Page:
For this Advent Calendar, Marianne Bouchart, manager of the competition, shares with you some tips that may help you win one of the twelve prizes up for grabs at the Data Journalism Awards 2018 (with a little help from the jury)...
The Data Journalism Awards 2018 competition is now launched and data journalism teams, big and small, from around the world are invited to take part. Last year was a record year for the competition, we received 573 projects, from 51 countries, representing the 5 continents. Previous winning organisations include BuzzFeed, The Wall Street Journal, The New York Times, ProPublica, La Nación as well as smaller organisations such as Rutas Del Conflicto, Civio Foundation and Convoca.
Simon Rogers, data editor at Google News Lab and director of the competition, argues big budgets won’t necessarily get you the upper hand: "Last year we really saw an explosion of great data journalism from around the world — and we saw how the winners' list reflected that. Data journalism is not about how much money your organization has but about how you use the resources you do have."
Going through thousands of data journalism projects throughout the past few years has enabled the Data Journalism Awards jury members to not only see what trends have hit the industry, but also what makes a good data project. We’ve recently asked them what they look out for while picking the winners of the competition. Here is what they had to say:
"I pay more and more attention to design, to usability. I ask: can that one piece of data journalism appeal to a wide range of users? We know how short digital attention spans are. The really good entries hook their audience and keep them lingering (and sharing)" Esra Dogramaci of DW.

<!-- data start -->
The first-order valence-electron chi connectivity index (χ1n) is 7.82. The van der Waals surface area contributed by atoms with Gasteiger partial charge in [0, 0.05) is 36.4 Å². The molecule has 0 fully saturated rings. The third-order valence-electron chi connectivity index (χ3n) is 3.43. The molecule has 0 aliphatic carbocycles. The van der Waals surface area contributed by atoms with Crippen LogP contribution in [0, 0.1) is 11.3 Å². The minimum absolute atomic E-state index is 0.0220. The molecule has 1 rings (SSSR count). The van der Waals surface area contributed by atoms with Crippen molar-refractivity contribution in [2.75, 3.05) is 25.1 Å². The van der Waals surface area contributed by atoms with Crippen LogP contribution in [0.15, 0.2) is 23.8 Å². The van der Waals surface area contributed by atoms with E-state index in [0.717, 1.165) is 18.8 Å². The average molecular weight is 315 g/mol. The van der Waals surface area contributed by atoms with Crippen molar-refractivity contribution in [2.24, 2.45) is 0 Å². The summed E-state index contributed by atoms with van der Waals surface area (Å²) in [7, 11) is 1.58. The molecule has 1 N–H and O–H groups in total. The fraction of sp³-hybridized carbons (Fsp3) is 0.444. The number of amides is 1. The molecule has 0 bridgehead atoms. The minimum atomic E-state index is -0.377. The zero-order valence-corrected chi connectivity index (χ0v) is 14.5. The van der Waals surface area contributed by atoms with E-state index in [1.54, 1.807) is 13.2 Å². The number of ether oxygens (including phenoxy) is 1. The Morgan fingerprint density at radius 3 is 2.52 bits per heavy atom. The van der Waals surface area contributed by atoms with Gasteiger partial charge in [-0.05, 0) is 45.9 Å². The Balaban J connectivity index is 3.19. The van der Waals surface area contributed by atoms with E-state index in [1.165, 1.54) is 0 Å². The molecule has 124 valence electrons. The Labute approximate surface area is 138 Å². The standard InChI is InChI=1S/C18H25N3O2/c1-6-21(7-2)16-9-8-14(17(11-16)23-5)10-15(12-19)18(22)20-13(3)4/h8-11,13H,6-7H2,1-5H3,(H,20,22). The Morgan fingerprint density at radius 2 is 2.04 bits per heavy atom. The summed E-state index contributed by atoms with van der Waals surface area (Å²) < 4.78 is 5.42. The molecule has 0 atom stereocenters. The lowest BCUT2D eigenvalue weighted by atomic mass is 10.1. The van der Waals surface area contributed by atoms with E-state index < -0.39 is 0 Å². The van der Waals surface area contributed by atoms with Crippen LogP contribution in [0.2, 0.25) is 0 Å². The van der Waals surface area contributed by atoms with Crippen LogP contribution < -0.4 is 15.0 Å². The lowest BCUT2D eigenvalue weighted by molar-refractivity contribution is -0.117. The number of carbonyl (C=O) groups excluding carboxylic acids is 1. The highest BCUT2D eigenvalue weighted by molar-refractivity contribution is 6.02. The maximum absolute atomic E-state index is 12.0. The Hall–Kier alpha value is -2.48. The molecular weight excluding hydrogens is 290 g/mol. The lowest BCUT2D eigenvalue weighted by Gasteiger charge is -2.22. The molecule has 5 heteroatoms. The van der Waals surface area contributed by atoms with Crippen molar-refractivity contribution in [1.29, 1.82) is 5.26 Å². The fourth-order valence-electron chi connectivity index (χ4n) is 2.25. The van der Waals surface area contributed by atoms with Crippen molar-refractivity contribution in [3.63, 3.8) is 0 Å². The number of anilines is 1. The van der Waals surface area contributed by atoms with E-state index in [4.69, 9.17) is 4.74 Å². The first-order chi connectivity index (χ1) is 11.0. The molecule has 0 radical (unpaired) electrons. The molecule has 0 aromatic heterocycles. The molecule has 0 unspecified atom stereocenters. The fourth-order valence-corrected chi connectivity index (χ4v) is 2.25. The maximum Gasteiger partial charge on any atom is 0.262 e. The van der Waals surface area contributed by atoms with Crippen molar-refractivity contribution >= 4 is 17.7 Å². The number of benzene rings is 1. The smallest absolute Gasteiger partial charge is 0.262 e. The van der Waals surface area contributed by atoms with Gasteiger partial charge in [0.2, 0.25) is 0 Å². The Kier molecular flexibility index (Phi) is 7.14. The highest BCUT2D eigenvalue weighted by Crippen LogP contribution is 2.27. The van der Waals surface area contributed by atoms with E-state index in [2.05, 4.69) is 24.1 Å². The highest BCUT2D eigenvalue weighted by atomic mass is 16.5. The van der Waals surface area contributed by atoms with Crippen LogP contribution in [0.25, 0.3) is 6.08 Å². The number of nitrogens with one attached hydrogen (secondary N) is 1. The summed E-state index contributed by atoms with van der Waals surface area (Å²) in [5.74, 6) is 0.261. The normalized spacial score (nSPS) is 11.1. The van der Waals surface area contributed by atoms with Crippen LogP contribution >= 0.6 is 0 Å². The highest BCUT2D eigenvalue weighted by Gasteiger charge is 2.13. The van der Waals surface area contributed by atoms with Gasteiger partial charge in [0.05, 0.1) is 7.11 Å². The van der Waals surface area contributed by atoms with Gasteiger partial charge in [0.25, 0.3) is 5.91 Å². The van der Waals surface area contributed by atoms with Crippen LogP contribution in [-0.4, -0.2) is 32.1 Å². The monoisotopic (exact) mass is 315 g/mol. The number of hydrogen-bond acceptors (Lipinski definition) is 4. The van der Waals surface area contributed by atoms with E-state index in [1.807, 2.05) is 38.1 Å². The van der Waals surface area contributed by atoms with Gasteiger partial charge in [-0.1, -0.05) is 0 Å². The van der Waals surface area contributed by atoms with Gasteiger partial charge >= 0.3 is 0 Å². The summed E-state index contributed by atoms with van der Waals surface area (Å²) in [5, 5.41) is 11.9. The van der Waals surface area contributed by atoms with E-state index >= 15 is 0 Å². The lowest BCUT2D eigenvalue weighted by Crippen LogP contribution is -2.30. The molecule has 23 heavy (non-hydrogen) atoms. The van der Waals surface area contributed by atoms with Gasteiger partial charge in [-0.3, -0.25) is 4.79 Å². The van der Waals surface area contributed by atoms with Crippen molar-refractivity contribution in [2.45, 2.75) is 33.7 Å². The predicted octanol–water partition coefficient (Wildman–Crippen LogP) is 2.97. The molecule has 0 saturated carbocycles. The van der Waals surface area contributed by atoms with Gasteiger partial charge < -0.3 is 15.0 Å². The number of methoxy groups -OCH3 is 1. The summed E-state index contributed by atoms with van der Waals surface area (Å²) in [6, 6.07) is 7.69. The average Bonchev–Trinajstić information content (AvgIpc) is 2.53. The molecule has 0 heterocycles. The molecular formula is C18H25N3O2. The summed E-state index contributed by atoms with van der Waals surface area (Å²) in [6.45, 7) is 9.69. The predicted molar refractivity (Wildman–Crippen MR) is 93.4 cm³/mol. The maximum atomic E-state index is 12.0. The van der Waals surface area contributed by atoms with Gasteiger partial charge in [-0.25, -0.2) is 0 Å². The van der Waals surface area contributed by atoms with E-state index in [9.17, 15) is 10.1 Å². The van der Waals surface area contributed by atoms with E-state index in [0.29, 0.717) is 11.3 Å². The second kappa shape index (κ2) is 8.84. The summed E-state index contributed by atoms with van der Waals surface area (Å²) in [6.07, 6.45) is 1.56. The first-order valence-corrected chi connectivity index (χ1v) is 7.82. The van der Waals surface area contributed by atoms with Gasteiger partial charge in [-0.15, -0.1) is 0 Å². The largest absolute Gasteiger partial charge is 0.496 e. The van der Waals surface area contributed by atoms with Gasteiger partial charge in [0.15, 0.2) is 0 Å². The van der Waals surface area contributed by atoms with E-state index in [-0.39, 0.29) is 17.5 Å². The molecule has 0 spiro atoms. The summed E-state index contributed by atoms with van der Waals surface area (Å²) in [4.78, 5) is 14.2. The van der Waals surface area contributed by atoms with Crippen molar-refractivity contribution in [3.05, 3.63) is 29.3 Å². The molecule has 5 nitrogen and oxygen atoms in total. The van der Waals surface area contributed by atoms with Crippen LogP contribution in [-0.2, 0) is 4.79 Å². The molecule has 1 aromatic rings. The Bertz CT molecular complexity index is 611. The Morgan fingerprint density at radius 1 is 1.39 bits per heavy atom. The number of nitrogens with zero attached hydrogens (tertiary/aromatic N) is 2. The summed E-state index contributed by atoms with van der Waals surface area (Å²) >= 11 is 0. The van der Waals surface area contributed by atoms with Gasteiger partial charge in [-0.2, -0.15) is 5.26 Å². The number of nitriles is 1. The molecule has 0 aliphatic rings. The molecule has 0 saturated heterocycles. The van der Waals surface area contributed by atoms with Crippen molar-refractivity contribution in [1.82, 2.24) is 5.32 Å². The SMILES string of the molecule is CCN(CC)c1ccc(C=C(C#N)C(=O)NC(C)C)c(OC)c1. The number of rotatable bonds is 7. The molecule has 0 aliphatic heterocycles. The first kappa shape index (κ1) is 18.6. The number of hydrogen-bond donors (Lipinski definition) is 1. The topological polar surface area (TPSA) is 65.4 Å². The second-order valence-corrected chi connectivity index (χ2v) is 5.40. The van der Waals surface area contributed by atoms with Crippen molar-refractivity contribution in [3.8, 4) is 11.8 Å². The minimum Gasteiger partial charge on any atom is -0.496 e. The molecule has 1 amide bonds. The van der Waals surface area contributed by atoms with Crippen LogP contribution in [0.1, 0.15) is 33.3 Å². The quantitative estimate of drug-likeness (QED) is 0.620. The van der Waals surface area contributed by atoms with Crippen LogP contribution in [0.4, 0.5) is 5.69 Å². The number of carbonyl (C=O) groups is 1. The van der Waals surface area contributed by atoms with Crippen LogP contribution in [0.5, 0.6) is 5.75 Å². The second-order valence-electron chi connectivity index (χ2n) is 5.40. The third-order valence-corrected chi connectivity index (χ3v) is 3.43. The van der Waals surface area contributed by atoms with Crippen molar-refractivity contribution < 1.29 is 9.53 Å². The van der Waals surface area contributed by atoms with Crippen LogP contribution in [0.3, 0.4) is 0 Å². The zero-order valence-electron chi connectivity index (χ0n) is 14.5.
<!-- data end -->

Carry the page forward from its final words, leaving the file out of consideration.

"I obviously tend to focus on the visuals and try to think whether each story belongs to either of these mental categories: either very straightforward graphs and maps, elegantly design, and that tell the story deeply and clearly or very creative and innovative uses of animation, interaction, visual encodings, etc. Either is fine, but the choice needs to be made based on the nature of the story." Alberto Cairo of the University of Miami.
"The main things I look for are the design, the meaningfulness of data, the source, the analysis, the storytelling as a whole." Mariana Santosof Chicas Poderosas.
"I'd say the things I look for are impact, transparency (and how open the data is), innovation, and storytelling." Simon Rogers of Google News Lab.
This year, participants have until 26 March 2018 to apply. There are 12 prizes up for grabs, each are worth $1,801 (US) and will be awarded on 31 May 2018 at a special ceremony and gala dinner in Lisbon during the GEN Summit 2018. Among the twelve categories you will find "Best data journalism team", "Data visualisation of the year", and "Open data".
There is also a new category called "Innovation in data journalism" to reward teams around the world who have the willingness to take risks and act innovatively, as Simon Rogers explains:
"Data journalism is always at the cutting edge of technology, and there have never been so many great ways to tell stories, such as augmented reality, artificial intelligence and VR. But it takes a leap of faith by a news organisation to commit to trying out something untried. We want to reward those organisations brave enough to try something new."
And if you think only the big news organisations will win, think again, and listen to this one last piece of advice from Simon Rogers:
"We are genuinely on the lookout for innovative work from all types of journalists from around the world. My advice is to focus on the stories told, the impact they have and in showing us how data told a story that nothing else could have."
The Data Journalism Awards 2018 competition is organised by the Global Editors Network, with support from the Google News Lab, the John S. and James L. Knight Foundation. To submit an entry (or two, or twelve...), all you have to do is fill the Data Journalism Awards application form.
You can also keep up with the latest data journalism news and projects from around the world by signing up to the Data Journalism Awards newsletter.
Best of luck!